The end of last year was rather busy and chaotic so I’m a bit behind on posting but I thought I’d share a few photos from DETOUR 2012: Design Renegade which was held in the Former Wan Chai Police Station (灣仔警署署) late November – continuing last years theme of opening up decommissioned buildings to the public for the duration of the festival.
The No. 2 Police Station (二號差館), as it was known, was built in 1932 and originally faced directly onto Victoria Harbour before land reclamation left it inland. The station closed in 2011 and is awaiting redevelopment.
Inside the building retains many of the signs of its former purpose – including the prisoner cells which look as unwelcoming as you might expect.
Ignoring the unfathomable ‘art’ installation, it’s not hard to imagine the prisoners locked up in here, with nothing but four concrete walls to stare at and toilet facilities which consisted of a hole in the floor.
A bilingual sign reminds prisoners of their rights to drinking water.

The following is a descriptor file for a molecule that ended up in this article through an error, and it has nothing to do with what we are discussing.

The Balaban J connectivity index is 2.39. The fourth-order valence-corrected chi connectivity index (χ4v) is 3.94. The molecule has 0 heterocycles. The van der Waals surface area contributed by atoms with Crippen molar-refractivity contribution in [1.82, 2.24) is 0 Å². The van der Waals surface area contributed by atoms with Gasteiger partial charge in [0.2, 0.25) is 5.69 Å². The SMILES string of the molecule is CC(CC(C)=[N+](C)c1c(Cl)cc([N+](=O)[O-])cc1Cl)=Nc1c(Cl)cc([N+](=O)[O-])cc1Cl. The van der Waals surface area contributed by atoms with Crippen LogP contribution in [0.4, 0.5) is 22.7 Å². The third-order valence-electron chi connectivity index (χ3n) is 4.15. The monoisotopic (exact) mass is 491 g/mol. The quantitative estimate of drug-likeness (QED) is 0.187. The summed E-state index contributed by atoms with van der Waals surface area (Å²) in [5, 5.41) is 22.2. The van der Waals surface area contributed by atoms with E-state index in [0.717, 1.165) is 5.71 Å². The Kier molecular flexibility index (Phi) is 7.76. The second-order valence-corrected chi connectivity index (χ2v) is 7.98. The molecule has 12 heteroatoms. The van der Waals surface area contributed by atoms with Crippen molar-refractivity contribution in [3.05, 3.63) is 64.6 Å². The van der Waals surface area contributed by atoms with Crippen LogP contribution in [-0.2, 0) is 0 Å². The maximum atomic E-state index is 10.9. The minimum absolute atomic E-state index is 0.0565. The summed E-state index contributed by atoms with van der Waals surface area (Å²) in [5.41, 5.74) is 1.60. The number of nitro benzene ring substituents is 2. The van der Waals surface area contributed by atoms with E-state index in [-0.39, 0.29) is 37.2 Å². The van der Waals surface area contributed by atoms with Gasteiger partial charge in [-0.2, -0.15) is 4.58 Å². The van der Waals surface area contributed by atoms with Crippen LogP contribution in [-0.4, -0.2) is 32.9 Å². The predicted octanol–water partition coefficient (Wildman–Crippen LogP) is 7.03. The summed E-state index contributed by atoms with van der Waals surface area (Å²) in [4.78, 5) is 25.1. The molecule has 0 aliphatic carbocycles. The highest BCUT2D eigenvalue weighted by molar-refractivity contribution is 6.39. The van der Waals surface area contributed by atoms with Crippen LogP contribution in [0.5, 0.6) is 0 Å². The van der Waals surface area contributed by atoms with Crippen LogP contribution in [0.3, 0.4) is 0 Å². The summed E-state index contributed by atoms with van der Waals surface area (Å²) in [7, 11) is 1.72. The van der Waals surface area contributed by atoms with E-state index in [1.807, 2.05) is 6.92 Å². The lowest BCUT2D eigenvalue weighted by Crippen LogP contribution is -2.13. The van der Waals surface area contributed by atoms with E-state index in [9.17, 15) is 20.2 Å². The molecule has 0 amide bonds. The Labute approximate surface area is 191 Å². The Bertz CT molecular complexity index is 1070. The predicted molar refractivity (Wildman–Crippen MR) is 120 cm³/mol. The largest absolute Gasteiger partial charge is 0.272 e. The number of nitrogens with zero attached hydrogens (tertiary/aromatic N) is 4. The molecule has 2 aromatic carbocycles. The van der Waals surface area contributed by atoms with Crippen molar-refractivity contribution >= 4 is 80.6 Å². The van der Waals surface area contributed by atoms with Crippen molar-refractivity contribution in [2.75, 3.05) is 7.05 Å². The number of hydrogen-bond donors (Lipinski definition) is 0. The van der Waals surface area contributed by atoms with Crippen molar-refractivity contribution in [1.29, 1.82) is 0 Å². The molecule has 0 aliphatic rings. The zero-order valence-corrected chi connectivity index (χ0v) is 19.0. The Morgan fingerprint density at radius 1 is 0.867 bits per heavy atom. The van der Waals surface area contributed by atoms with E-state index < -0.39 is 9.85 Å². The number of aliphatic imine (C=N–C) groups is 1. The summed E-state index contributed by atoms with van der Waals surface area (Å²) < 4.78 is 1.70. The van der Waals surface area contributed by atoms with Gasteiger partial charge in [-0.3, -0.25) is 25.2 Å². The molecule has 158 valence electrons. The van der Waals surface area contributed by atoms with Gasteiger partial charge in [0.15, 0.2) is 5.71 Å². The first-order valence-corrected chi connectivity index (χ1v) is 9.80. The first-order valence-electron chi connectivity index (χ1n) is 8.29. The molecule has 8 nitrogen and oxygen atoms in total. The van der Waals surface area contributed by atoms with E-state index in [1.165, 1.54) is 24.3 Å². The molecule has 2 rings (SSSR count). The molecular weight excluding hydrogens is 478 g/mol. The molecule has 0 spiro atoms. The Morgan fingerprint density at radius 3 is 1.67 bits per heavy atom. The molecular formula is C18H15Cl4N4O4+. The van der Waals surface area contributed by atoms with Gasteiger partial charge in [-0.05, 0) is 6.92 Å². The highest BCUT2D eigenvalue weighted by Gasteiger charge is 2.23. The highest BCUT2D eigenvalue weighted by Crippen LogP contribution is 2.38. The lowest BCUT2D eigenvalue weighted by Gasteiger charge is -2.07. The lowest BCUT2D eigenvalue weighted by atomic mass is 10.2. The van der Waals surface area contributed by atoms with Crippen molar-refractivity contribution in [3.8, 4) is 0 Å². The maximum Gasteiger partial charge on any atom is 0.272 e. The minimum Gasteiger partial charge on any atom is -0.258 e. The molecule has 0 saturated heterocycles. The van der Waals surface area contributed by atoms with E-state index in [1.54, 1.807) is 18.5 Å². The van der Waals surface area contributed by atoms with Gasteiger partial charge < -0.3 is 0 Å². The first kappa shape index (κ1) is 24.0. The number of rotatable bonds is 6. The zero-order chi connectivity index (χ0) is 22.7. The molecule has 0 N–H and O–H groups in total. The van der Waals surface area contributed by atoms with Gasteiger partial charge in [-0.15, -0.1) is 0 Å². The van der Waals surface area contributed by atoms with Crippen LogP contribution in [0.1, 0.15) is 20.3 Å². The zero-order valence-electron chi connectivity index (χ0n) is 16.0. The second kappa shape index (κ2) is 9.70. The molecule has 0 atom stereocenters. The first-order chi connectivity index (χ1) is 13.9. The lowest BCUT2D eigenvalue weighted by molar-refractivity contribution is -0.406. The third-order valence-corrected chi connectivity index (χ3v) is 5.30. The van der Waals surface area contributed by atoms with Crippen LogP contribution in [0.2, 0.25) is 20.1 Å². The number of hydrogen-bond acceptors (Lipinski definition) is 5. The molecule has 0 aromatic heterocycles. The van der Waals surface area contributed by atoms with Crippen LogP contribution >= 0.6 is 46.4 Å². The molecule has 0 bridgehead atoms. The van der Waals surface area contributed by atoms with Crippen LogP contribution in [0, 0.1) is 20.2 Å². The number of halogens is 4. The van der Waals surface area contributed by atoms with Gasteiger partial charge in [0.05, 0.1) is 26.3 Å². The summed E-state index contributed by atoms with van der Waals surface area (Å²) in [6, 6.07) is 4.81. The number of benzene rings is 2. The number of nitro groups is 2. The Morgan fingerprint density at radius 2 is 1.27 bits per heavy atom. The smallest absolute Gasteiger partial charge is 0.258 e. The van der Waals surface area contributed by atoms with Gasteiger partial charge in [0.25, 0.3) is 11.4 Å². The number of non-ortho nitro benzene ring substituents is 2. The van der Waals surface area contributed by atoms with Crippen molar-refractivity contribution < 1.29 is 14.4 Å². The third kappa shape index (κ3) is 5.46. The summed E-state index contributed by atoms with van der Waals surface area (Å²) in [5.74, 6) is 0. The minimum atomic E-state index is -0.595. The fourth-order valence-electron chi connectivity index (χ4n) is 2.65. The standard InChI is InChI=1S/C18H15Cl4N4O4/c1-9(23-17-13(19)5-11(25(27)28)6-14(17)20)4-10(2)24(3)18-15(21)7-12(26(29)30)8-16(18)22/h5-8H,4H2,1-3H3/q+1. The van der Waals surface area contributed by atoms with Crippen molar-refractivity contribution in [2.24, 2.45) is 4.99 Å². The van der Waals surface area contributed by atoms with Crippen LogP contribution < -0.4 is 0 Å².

For those who couldn’t understand Cantonese or English there was a helpful chart that foreign prisoners could use to point out their language so that an interpreter could be called.
One cell had former police officers accoutrements painted in bright red.
2012 was Hong Kong Design Year.
This block chart represented the recorded soundscapes of the local Wan Chai neighbourhood which is home to some of the cities richest and poorest people.
A cool wooden contour map.
When asked the question of how Hong Kong’s urban development could be improved it’s nice to see someone had a sense of humour!
Random hanging plants.
District Crime Investigation Team 4 and their good luck deities.
My favourite installation was a room with horn, which when blown into activated a fan to raise the Chinese national flag!
Some of the signs in the station had stickers on them which I think was an indicator that they should be preserved.
“We Serve with Pride and Care”.
“Where was the last place you freaked out?” – probably trying to walk home through the ever-crowded streets of Mong Kok!
A watchtower outside the police station compound. Were they expecting invaders?
Outside there were a few weird and wonderful sculptures.
A sign next to this read “100% pure unfiltered Hong Kong Tap Water – Drink at own risk”. As with last year the building and the surrounding neighbourhood was somewhat more interesting than the exhibition but perhaps that was part of the idea.